One of the things I’ve had to really think about this term, when designing questions either for homeworks or hinge questions is what I’m actually trying to find out. For example, I asked whether this statement was true or false:
“Each molecule of sodium chloride contains one sodium ion and one chloride ion.”
I had asked this to see how many pupils would say: false (because sodium chloride doesn’t form molecules). But I realised with hindsight that it didn’t really test their understanding of key language. It was just a trick question. It was useful as a discussion point when we went through it in class, because this is a mistake that students often make, but it wasn’t a useful question to measure understanding.
It has been helpful to see which concepts students find most tricky for when I teach the topic in the future. I will also use this work to help me plan retrieval practice as I go through the year. I would like to see how students’ confidence changes as we go through the course, and to use this to plan future reviews.
I’d also like to see explicitly teaching these concepts from the start affects students’ understanding. It is interesting, for example, that none of my year 10s (double or triple) answered the question incorrectly about sodium ions being attracted to any negative ion (regardless of identity), whereas my year 11 triples did comparatively worse on this question. I was careful to introduce this concept at the same time as teaching ionic bonding with my year 10s, whereas my year 11s weren’t taught ionic bonding in this way last year. I did emphasise the point when I taught them about structure this year, but it seems to have had less effect when introduced later.
Other research (and the ASE conference)
The author of this article (one of the first I read on Threshold concepts) is speaking at the ASE conference next month, so I’m looking forward to hearing this.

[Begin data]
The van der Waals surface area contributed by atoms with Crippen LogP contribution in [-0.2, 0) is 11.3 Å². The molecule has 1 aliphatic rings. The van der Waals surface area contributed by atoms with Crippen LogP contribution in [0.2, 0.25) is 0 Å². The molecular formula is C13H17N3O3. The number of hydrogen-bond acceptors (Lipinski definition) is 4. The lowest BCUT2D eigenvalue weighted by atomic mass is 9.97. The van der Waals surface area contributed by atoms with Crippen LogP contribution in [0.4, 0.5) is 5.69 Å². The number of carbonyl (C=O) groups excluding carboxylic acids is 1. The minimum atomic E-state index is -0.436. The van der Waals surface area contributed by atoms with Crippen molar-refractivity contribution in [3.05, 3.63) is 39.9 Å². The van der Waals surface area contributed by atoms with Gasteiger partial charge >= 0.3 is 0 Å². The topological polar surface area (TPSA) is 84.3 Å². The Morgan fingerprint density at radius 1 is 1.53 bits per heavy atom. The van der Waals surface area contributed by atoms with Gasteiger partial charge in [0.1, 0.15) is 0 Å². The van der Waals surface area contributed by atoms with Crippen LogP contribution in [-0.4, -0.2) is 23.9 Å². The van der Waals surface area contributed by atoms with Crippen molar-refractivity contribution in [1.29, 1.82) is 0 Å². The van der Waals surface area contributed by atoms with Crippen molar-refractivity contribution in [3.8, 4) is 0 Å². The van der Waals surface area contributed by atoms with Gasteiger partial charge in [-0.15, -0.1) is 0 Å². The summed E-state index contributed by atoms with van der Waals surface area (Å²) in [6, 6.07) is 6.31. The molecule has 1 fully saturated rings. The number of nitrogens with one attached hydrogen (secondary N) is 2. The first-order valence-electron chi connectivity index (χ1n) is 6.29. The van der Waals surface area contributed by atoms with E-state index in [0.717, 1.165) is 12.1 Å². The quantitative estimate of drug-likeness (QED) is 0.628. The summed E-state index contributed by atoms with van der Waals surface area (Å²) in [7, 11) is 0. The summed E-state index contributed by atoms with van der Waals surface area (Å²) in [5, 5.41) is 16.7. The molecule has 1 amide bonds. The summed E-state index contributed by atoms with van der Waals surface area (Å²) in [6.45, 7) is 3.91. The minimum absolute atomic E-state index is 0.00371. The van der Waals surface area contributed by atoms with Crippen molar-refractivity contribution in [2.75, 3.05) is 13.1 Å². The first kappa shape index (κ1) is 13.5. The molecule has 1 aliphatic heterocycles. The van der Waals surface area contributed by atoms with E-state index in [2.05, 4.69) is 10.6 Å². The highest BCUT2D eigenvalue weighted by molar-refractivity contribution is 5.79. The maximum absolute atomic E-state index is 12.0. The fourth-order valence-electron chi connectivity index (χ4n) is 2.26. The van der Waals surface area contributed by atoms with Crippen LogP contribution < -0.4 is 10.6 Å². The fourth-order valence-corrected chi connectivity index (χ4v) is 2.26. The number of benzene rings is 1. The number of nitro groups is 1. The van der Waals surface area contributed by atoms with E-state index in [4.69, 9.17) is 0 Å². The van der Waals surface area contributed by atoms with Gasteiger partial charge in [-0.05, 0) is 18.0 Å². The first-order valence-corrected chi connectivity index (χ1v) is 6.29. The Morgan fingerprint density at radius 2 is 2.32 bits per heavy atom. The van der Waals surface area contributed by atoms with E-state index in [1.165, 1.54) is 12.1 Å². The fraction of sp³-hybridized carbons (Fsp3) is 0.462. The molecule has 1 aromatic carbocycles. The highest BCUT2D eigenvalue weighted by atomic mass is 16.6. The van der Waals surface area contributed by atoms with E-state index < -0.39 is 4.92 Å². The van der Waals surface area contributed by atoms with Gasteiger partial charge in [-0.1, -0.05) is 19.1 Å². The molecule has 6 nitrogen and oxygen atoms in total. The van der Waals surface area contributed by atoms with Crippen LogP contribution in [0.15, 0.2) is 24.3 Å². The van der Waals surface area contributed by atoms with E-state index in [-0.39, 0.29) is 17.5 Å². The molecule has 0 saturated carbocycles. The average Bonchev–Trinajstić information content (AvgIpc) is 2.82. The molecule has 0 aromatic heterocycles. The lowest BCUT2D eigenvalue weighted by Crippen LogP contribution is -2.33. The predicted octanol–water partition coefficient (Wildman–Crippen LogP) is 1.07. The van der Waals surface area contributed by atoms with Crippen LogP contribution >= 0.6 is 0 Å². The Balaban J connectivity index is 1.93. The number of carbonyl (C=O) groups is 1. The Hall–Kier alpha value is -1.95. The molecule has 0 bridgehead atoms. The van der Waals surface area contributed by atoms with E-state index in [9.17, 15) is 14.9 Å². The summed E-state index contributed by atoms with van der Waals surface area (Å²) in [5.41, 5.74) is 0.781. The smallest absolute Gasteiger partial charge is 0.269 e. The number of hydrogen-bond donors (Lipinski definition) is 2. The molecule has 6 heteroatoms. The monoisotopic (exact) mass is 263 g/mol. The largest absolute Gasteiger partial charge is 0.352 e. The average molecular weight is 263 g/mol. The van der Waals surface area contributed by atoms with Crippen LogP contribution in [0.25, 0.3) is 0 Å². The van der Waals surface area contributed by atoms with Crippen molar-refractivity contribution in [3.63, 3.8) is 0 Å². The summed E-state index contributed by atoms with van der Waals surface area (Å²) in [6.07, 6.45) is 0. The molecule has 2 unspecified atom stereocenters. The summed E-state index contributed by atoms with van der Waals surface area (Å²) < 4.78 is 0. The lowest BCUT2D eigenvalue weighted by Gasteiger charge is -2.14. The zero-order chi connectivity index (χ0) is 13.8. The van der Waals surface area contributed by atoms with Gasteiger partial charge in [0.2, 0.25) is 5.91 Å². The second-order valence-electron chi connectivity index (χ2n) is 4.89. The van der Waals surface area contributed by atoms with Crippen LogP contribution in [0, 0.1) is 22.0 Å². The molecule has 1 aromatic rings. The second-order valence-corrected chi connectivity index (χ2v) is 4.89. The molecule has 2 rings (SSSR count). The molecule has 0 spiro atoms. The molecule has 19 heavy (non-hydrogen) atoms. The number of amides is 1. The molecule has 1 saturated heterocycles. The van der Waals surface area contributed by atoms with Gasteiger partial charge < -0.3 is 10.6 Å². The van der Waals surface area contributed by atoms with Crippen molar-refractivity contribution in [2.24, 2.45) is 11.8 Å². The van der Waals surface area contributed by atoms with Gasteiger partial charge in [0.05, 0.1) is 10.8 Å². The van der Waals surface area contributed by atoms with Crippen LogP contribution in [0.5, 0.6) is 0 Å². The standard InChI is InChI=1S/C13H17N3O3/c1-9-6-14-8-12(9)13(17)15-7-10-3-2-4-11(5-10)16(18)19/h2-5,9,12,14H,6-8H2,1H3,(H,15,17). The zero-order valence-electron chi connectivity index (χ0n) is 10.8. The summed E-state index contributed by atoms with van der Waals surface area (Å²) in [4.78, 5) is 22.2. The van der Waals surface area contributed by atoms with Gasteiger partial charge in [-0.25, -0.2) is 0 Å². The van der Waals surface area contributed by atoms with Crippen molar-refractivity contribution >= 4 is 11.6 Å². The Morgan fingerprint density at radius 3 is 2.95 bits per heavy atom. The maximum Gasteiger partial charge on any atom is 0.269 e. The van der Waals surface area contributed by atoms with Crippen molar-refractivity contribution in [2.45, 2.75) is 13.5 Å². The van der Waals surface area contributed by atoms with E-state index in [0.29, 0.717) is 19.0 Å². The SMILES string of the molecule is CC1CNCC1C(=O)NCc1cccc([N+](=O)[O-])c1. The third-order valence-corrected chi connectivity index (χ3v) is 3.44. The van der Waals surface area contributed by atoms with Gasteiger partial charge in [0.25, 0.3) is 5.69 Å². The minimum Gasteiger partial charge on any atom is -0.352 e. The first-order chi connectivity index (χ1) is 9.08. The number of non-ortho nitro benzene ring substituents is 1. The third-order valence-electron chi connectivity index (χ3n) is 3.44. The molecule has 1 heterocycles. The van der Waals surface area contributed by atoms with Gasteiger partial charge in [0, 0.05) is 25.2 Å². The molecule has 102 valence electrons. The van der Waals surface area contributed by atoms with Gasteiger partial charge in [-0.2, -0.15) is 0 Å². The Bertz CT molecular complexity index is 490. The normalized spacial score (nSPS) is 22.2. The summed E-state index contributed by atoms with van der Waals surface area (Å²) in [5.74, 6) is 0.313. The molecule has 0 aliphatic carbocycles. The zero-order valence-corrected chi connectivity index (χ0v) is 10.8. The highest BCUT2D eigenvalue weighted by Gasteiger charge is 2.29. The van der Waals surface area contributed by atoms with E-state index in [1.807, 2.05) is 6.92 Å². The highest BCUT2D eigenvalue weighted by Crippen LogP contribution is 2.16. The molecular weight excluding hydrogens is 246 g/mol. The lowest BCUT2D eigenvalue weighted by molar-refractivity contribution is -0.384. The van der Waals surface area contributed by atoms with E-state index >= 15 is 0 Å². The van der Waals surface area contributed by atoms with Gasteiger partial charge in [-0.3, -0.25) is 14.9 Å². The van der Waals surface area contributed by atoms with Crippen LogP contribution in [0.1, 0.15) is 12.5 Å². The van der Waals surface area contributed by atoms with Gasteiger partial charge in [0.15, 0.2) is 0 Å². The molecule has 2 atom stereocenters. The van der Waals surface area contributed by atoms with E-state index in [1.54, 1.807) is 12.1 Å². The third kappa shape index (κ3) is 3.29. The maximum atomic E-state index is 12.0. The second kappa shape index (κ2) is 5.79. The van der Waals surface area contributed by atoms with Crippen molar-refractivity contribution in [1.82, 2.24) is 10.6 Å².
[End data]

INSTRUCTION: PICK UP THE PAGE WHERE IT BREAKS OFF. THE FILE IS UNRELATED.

I’ve also found this talk at the ASE conference by this researcher
I read his paper, and it has been useful to see how he uses confidence measures for conceptual understanding (in this case for reaction kinetics). His confidence grid is more complex than mine, and he also checks confidence for explanations, as well as for the conceptual understanding itself:
This is his scoring method (CF, CFC and CFW are similar to the approach I’ve taken):
“CF (mean confidence): sum of confidence ratings of students for a question divided by number of students.
CFC (confidence when correct): sum of confidence ratings of students for a question correctly answered divided by number of students who correctly answered.
CFW (confidence when wrong): sum of confidence ratings of students for a question incorrectly answered divided by number of students who incorrectly answered.
CDQ (confidence discrimination quotient): (CFC CFW)/ standard deviation across all confidence ratings. It can be interpreted in terms of the ability of the students to discriminate between what they know and what they do not know (Lundeberg et al., 2000).”
I’m not sure I could even start with a CDQ right now, but it was interesting to read his research, and I’m looking forward to hearing him speak about it next month.
For now, I’ll just use this to help me inform my next steps (and those of my students).